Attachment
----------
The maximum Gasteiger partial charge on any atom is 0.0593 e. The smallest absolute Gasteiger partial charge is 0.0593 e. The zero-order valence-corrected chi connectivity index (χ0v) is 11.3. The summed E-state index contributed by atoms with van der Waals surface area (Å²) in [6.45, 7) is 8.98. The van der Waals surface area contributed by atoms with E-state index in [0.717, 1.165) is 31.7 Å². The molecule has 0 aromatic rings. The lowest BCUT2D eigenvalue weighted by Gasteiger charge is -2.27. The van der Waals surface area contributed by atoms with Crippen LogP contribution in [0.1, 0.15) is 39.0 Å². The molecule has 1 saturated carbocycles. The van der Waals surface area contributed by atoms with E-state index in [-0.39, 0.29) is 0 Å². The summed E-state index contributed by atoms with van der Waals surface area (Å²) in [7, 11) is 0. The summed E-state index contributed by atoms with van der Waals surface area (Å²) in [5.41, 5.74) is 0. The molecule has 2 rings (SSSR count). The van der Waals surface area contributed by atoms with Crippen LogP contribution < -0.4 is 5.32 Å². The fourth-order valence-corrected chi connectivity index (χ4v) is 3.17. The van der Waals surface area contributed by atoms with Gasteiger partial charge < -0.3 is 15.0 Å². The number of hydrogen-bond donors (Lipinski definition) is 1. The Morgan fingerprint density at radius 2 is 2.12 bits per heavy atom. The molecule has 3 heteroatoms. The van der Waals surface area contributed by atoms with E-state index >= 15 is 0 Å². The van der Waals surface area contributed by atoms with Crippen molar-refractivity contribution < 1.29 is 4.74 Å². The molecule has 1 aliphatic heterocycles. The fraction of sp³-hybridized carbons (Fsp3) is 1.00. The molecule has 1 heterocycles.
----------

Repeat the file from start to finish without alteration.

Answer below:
The maximum Gasteiger partial charge on any atom is 0.0593 e. The smallest absolute Gasteiger partial charge is 0.0593 e. The zero-order valence-corrected chi connectivity index (χ0v) is 11.3. The summed E-state index contributed by atoms with van der Waals surface area (Å²) in [6.45, 7) is 8.98. The van der Waals surface area contributed by atoms with E-state index in [0.717, 1.165) is 31.7 Å². The molecule has 0 aromatic rings. The lowest BCUT2D eigenvalue weighted by Gasteiger charge is -2.27. The van der Waals surface area contributed by atoms with Crippen LogP contribution in [0.1, 0.15) is 39.0 Å². The molecule has 1 saturated carbocycles. The van der Waals surface area contributed by atoms with E-state index in [-0.39, 0.29) is 0 Å². The summed E-state index contributed by atoms with van der Waals surface area (Å²) in [7, 11) is 0. The summed E-state index contributed by atoms with van der Waals surface area (Å²) in [5.41, 5.74) is 0. The molecule has 2 rings (SSSR count). The van der Waals surface area contributed by atoms with Crippen LogP contribution < -0.4 is 5.32 Å². The fourth-order valence-corrected chi connectivity index (χ4v) is 3.17. The van der Waals surface area contributed by atoms with Gasteiger partial charge < -0.3 is 15.0 Å². The number of hydrogen-bond donors (Lipinski definition) is 1. The Morgan fingerprint density at radius 2 is 2.12 bits per heavy atom. The molecule has 3 heteroatoms. The van der Waals surface area contributed by atoms with E-state index >= 15 is 0 Å². The van der Waals surface area contributed by atoms with Crippen molar-refractivity contribution < 1.29 is 4.74 Å². The molecule has 1 aliphatic heterocycles. The fraction of sp³-hybridized carbons (Fsp3) is 1.00. The molecule has 1 heterocycles.